The prevalence rate of TBI for Service Members (SMs) involved in these operations is estimated to be 20% with about 80% of these injuries considered mild(m)TBI. It has been suggested that the actual rate of mTBI may be under-reported (up to 50%) since cognitive disturbances associated with TBI may impact SM's memory of the blast experience and SMs who are caught up in the battle may not report blast exposures. The residual effects of mTBI can also be unrecognized, undocumented, under reported, misinterpreted or misdiagnosed as only psychological. Most SMs, who experienced mTBI, appear to recover within hours or days, however for a significant number, estimated at 23-48%, symptoms persist and may persist for many years post injury.

SMs and Veterans with mTBI can fatigue easily and have disordered sleep, headache, dizziness, irritability or aggression on little or no provocation, as well as experience anxiety, depression, or affective lability and changes in personality and cognitive functioning. When these symptoms persist, they can negatively impact Veterans' self-rated health, occupational status (ability to return to work, school) social functioning (relationships, participation in groups) and quality of life.

Developing and implementing strategies to reduce the persistent symptoms associated with mTBI is of critical importance. Veterans diagnosed with mTBI and experiencing PCSs present growing treatment challenges to the healthcare system due to limited or suboptimal treatment options. Currently, treatment for PCSs is symptom-focused. For instance, Veterans with migraine headaches associated with mTBIs are often treated with abortive agents (i.e. Triptans) and preventive medications (i.e. anticonvulsants and tricyclics). Cognitive dysfunction and insomnia are treated with cognitive rehabilitation programs, cognitive behavior therapy (CBT), occupational therapy, and medications (i.e., hypnotics for insomnia). Symptom management is just that, applying a temporary fix on symptoms or addressing concerns one at a time. While cognitive rehabilitation and psychological support are widely used to treat mTBI PCSs, neither has been shown to be effective in addressing the core brain deficits associated with mTBIs. Since symptoms often return and persist, it is clear that improved treatment options for these persistent PCSs need to be developed for Veterans with mTBIs.

Rather than a symptom management approach, Defina and colleagues in 2009 describe the possibilities of brain repair in TBI by treatments that would enhance neuroplasticity. Although the concept of neuroplasticity was first presented in the 1940's and further developed in the 1990's, it is only recently that neuroplasticity training and interventions have been developed. According to Defina and colleagues, neuroplasticity interventions may establish a more normalized or stable brain environment and enable the brain to re-organize itself and function more normally. The use of specific neurotransmitters or hormones that are related to the biochemical cascade of TBI, as well as, electromagnetic stimulation, nutraceuticals, median nerve stimulation and neurofeedback have been suggested as possible treatments to effectively normalize the brain environment and maximize natural healing. The benefits of neuro enhancement strategies could potentially reduce suffering and improve quality of life.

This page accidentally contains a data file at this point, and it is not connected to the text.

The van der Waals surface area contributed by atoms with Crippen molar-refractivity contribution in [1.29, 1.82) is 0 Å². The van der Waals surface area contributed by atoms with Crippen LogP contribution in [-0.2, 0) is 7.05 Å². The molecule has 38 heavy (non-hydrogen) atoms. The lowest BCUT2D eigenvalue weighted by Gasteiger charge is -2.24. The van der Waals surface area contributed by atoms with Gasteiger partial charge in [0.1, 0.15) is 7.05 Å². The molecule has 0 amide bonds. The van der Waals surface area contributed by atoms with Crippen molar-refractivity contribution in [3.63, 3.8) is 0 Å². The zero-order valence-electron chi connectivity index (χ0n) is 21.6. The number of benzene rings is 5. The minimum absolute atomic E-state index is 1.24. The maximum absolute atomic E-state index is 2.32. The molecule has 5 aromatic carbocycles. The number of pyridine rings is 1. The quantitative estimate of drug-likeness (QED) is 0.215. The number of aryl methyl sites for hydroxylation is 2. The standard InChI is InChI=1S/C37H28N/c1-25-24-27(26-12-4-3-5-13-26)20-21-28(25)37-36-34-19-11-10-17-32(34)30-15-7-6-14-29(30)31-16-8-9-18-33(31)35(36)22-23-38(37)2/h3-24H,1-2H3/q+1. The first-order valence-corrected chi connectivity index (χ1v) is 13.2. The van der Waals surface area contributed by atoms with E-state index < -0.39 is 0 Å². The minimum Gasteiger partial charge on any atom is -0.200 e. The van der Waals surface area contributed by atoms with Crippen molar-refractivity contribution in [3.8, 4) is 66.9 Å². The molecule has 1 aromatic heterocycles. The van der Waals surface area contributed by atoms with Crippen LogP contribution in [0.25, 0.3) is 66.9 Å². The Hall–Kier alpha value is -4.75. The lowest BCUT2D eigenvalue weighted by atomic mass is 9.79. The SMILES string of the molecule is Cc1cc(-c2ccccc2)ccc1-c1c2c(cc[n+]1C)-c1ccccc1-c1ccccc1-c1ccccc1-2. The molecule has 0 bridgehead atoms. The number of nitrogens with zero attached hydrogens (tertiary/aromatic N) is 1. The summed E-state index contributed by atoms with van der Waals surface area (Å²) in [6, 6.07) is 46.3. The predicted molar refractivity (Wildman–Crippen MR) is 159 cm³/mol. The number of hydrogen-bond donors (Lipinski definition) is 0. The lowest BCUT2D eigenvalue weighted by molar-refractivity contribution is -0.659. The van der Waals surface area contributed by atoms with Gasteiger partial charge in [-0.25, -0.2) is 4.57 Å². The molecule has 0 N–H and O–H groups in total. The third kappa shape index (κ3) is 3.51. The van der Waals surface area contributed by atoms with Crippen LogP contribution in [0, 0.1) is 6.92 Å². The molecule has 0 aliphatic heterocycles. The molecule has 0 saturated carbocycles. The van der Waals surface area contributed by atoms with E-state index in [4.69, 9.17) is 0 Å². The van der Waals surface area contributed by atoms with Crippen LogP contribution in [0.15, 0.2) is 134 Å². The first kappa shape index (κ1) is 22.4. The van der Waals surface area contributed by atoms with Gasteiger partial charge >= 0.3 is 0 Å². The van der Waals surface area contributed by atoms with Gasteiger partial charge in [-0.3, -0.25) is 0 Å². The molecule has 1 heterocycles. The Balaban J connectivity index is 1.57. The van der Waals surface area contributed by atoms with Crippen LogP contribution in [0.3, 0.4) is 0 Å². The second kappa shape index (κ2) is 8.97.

Neurofeedback (NFB) is a sub-specialization of biofeedback. Biofeedback is defined as a method of treatment that trains patients to become aware of and learn to control their own physiology to improve physical and psychological health. The NFB system is able to reflect a person's (referred to as the trainee) brain wave pattern instantaneously back to the trainee through conventional electroencephalography (EEG) providing salient information to which the trainee can respond accordingly.

NFB has been demonstrated to influence cortical neuroplasticity significantly and can lead to actual and meaningful microstructural changes in white and gray matter. NFB has been shown to contribute to neuronal rehabilitation by changing connectivities of specific areas of the brain that may have been impaired, and these rehabilitative changes appear to be permanent. Functional (f)MRI studies further validate that NFB may be useful in promoting recovery from neurological disorders that are linked to abnormal patterns of brain connectivity. Hence, this non-invasive and non-pharmacological method may be used to 'normalize' abnormal network activity by manipulating and thereby strengthening region specific brain networks.

In 2019, the PI of this clinical trial conducted a pilot project with the overall objective to ascertain the feasibility of conducting a randomized, controlled trial. In addition to determining its feasibility, this pilot study's objective was to evaluate NFB training as a low risk, non-invasive, effective treatment for Veterans who had an mTBI, while serving in the military. The chronic PCSs targeted were headache, insomnia, and attention difficulties. Perceived quality of life was also assessed pre and post intervention. With the high incidence of PTSD, depression and distress co-occurring with mTBI, these symptoms were also evaluated. It was hypothesized, that those Veterans who receive NFB training will experience a clinically significant benefit. The pilot was expected to show: 1) the study is feasible to conduct at a VA located in the Pacific region; 2) reduction in the frequency and/or severity of headaches; 3) decreased severity of insomnia and/or enhanced perceptions of sleep; 4) improved attention; and 5) improved perceptions of quality of life; and 6) decreased levels of self-reported PTSD, depression, distress and general symptoms. Although 19 Veterans were interested, only four were able to participate in the IRB approved pilot. Since all of the procedures that would be related to a randomized, controlled trial were successfully conducted, the pilot study demonstrated feasibility. All the issues encountered in this pilot study were related to time constraints of the project and the need for funding. The data obtained from the four veterans were very positive. All the hypotheses demonstrated significant clinical gains on the 12 different questionnaires used to assess the outcome of the intervention although the sample size is small.